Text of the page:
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    L-R: Reed Luplau, Julian De Leon, Natalie Mackessy in Petronio: Underland
    Photo by Julie Lemberger
    L-R: Reed Luplau, Julian De Leon, Natalie Mackessy

    Good Smoke

    Stephen Petronio Company debut Underland in NYC


    Underland, from magical opening and cinematic beginning to stunning first sections, clearly threatens to break new ground in Stephen Petronio's world. It may or may not be making a larger point by the end, but it would feel complete and utterly beautiful if it ended midway, before the aesthetic begins to shift abruptly and things start to feel frankensteined together, in this NYC premiere of a piece originally choreographed for the Sydney Dance Company and toured around Australia in 2003 and inspired by the music of Nick Cave.

    Choreography by: Stephen Petronio.
    Dancers: Julian De Leon, Gino Grenek, Barrington Hinds, Tara Lorenzen, Natalie Mackessy, Emily Stone, Shila Tirabassi, Joshua Tuason, Amanda Wells, with Reed Luplau and Davalois Fearon.
    Music by: Nick Cave.
    Costumes by: Tara Subkoff.
    Lighting design by: Ken Tabachnick.
    Production stage manager: Lynda Erbs.
    Video: Mike Daly.
    Soundscape: Paul Healy.
    Visual design: Ken Tabachnick.
    Joyce Theater
    April 13-17, 2011

    A dark man crawling headfirst down the rigging of an old ship conjures so much. Hints of slavery/bondage/misery mix with sensuality to convey mystery and an aura of sexual fantasy. Smoke, darkness and a projected movie version of the onstage man add layers, and the slow crawl from ceiling to floor takes several minutes. As the man reaches the floor in blackness, a wisp of smoke writes "underland" on the screen, in a pace as unhurried as his crawl.

    When dancers finally appear, they are wearing variations of black. The ambience stays dark and smoky, thanks in part to beautiful background video by Mike Daly and lighting by Ken Tabachnick, but the action gets fast and intense. The whole thing very much feels like an alternate, magical place — an underland.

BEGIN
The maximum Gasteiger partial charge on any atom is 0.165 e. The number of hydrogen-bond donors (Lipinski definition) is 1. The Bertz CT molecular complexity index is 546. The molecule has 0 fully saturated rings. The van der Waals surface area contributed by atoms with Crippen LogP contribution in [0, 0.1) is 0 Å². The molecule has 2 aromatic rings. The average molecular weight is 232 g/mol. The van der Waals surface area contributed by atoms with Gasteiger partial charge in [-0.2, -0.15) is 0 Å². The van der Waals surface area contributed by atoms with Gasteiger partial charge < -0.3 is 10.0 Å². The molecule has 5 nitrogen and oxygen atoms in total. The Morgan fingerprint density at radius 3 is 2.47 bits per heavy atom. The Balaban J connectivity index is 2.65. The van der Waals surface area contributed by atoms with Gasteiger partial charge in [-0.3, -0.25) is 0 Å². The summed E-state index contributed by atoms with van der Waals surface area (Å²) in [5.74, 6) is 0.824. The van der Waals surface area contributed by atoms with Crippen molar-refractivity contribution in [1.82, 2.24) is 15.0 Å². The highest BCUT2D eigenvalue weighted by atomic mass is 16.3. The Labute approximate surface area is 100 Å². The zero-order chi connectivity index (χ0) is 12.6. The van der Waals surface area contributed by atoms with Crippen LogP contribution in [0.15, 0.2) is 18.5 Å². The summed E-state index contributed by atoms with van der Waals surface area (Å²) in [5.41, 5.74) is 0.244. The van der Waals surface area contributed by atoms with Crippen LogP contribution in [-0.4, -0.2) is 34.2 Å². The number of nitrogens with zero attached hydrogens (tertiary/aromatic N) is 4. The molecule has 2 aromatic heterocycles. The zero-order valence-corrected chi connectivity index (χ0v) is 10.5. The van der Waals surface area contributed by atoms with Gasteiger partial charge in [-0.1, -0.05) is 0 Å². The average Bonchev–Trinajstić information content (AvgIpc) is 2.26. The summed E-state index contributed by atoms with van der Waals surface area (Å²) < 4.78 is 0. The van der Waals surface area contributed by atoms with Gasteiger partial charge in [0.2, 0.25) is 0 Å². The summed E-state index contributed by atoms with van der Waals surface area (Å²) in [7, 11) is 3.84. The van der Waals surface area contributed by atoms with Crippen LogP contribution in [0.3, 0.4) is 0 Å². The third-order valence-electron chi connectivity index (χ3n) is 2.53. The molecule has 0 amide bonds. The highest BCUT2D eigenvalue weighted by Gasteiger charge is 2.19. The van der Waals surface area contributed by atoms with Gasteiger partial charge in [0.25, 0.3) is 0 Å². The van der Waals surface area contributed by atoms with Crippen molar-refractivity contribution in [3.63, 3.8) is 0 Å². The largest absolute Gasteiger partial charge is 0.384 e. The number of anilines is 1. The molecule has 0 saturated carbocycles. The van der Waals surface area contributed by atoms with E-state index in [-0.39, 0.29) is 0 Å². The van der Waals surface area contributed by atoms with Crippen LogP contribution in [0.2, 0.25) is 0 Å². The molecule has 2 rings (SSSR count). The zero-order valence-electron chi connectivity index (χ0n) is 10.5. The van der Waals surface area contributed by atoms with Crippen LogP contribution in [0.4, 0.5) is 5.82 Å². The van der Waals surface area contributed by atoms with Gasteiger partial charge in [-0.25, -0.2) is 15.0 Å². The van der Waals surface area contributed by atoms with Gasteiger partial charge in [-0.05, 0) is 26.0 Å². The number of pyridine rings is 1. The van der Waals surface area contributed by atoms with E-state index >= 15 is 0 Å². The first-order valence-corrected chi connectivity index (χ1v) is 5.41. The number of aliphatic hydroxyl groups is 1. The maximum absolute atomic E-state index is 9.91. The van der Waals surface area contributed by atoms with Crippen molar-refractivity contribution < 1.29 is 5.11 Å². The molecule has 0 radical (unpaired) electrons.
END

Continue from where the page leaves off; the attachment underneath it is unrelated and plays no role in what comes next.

The dancers in these first sections are flawless, stimulating and seamlessly fast. Veterans Shila Tirabassi, Julian De Leon, and Gino Grenek stand out early, and Reed Luplau and Joshua Tuason build up the heat until Amanda Wells explodes in one of the solos she is blowing audiences away with lately. And Tara Lorenzen emerges on fire this year, like a red-hot missile every time she is onstage.

    Tara Lorenzen and Joshua Tuason, Reed Luplau on floor in Petronio: Underland  
    Photo by Julie Lemberger  
    Tara Lorenzen and Joshua Tuason, Reed Luplau on floor
    The choreography in the opening sections of Underland feels new and exciting. It is beautifully drenched in the vocabulary and aesthetic of Petronio, but little surprises keep popping up, such as legs that shake or flick in midair, as if there is so much energy in the air and the dancers' bodies that little charges of electricity are either hitting them or escaping from them.

    Things stay black and beautiful through probably the first six of Nick Cave's songs, culminating in Wells' solo to "Prelude to Weep." To this point, Cave's music has been entirely integral, driving and feeding the dancing but never sticking out or distracting, as if black and smoky is its proper setting. Even in "The Carny," when women show up with red tutus and garters, there is a thread of aesthetic continuity. But when military uniforms begin appearing, it is jarring.

    Equally jarring and, in a way, the end of one show and the beginning of another, is the song "Stagger Lee," in which the lyrics just suck all the air out of the room and leave little room for dance. By the end, with white costumes and some sort of nuclear winter or postapocalyptic afterworld, we are in a completely different place than the original underland. There is little appeal to this place or to much of the choreography that gets us there, either, unfortunately. A stunning, electric solo by Reed Luplau is an exception, but this is one case in which white costumes and light feel less clean than the blackness things began in.

    APRIL 28, 2011

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  • Underland   from Bresee, Feb 16, 2012

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